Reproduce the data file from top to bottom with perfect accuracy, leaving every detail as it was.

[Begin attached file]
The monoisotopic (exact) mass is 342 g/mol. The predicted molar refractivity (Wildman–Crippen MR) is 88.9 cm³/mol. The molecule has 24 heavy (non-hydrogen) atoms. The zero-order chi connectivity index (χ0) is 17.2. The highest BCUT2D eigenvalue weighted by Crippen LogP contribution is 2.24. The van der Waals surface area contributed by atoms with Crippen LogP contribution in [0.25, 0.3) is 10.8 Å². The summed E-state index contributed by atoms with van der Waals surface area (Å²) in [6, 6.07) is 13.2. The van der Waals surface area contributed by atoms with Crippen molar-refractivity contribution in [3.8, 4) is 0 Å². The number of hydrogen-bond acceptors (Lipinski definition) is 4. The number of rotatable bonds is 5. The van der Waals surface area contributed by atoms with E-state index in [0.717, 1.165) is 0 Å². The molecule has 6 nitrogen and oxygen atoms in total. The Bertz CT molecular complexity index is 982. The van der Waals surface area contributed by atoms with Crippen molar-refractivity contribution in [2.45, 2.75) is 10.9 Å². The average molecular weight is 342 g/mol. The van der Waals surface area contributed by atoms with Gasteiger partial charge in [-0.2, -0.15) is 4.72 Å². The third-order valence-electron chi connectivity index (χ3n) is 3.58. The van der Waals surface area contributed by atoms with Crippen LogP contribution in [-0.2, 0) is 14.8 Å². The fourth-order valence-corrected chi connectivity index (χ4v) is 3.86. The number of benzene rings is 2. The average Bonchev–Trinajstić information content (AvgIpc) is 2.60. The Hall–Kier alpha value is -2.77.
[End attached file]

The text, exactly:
The monoisotopic (exact) mass is 342 g/mol. The predicted molar refractivity (Wildman–Crippen MR) is 88.9 cm³/mol. The molecule has 24 heavy (non-hydrogen) atoms. The zero-order chi connectivity index (χ0) is 17.2. The highest BCUT2D eigenvalue weighted by Crippen LogP contribution is 2.24. The van der Waals surface area contributed by atoms with Crippen LogP contribution in [0.25, 0.3) is 10.8 Å². The summed E-state index contributed by atoms with van der Waals surface area (Å²) in [6, 6.07) is 13.2. The van der Waals surface area contributed by atoms with Crippen molar-refractivity contribution in [3.8, 4) is 0 Å². The number of hydrogen-bond acceptors (Lipinski definition) is 4. The number of rotatable bonds is 5. The van der Waals surface area contributed by atoms with E-state index in [0.717, 1.165) is 0 Å². The molecule has 6 nitrogen and oxygen atoms in total. The Bertz CT molecular complexity index is 982. The van der Waals surface area contributed by atoms with Crippen molar-refractivity contribution in [2.45, 2.75) is 10.9 Å². The average molecular weight is 342 g/mol. The van der Waals surface area contributed by atoms with Gasteiger partial charge in [-0.2, -0.15) is 4.72 Å². The third-order valence-electron chi connectivity index (χ3n) is 3.58. The van der Waals surface area contributed by atoms with Crippen LogP contribution in [-0.2, 0) is 14.8 Å². The fourth-order valence-corrected chi connectivity index (χ4v) is 3.86. The number of benzene rings is 2. The average Bonchev–Trinajstić information content (AvgIpc) is 2.60. The Hall–Kier alpha value is -2.77.